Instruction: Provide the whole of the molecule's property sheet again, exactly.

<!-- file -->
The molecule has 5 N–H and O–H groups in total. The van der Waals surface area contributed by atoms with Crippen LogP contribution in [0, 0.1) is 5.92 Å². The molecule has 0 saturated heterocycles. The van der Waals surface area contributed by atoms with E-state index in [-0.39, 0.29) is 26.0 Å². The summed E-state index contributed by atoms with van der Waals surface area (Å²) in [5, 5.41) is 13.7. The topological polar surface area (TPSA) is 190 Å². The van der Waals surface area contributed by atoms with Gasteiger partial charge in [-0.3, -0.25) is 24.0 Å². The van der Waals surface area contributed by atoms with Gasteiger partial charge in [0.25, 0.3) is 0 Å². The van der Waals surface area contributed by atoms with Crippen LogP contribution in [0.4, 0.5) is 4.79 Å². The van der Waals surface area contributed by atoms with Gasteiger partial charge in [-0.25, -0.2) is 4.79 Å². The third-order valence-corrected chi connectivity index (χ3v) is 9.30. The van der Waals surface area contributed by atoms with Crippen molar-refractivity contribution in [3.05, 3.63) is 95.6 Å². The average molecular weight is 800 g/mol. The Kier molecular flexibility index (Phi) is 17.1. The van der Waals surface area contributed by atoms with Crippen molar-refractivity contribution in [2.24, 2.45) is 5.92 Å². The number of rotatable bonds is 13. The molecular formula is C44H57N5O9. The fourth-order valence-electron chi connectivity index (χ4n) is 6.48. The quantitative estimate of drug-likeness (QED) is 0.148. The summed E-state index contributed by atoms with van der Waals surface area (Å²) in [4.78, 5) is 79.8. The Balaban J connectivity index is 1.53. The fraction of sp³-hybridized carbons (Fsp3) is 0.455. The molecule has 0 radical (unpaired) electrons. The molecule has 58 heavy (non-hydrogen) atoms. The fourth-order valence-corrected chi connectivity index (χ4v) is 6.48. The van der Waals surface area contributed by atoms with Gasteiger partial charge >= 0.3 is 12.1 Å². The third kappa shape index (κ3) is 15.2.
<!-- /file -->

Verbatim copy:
The molecule has 5 N–H and O–H groups in total. The van der Waals surface area contributed by atoms with Crippen LogP contribution in [0, 0.1) is 5.92 Å². The molecule has 0 saturated heterocycles. The van der Waals surface area contributed by atoms with E-state index in [-0.39, 0.29) is 26.0 Å². The summed E-state index contributed by atoms with van der Waals surface area (Å²) in [5, 5.41) is 13.7. The topological polar surface area (TPSA) is 190 Å². The van der Waals surface area contributed by atoms with Gasteiger partial charge in [-0.3, -0.25) is 24.0 Å². The van der Waals surface area contributed by atoms with Gasteiger partial charge in [0.25, 0.3) is 0 Å². The van der Waals surface area contributed by atoms with Crippen LogP contribution in [0.4, 0.5) is 4.79 Å². The van der Waals surface area contributed by atoms with Gasteiger partial charge in [-0.25, -0.2) is 4.79 Å². The third-order valence-corrected chi connectivity index (χ3v) is 9.30. The van der Waals surface area contributed by atoms with Crippen molar-refractivity contribution in [3.05, 3.63) is 95.6 Å². The average molecular weight is 800 g/mol. The Kier molecular flexibility index (Phi) is 17.1. The van der Waals surface area contributed by atoms with Crippen molar-refractivity contribution in [2.24, 2.45) is 5.92 Å². The number of rotatable bonds is 13. The molecular formula is C44H57N5O9. The fourth-order valence-electron chi connectivity index (χ4n) is 6.48. The quantitative estimate of drug-likeness (QED) is 0.148. The summed E-state index contributed by atoms with van der Waals surface area (Å²) in [4.78, 5) is 79.8. The Balaban J connectivity index is 1.53. The fraction of sp³-hybridized carbons (Fsp3) is 0.455. The molecule has 0 radical (unpaired) electrons. The molecule has 58 heavy (non-hydrogen) atoms. The fourth-order valence-corrected chi connectivity index (χ4v) is 6.48. The van der Waals surface area contributed by atoms with Gasteiger partial charge >= 0.3 is 12.1 Å². The third kappa shape index (κ3) is 15.2.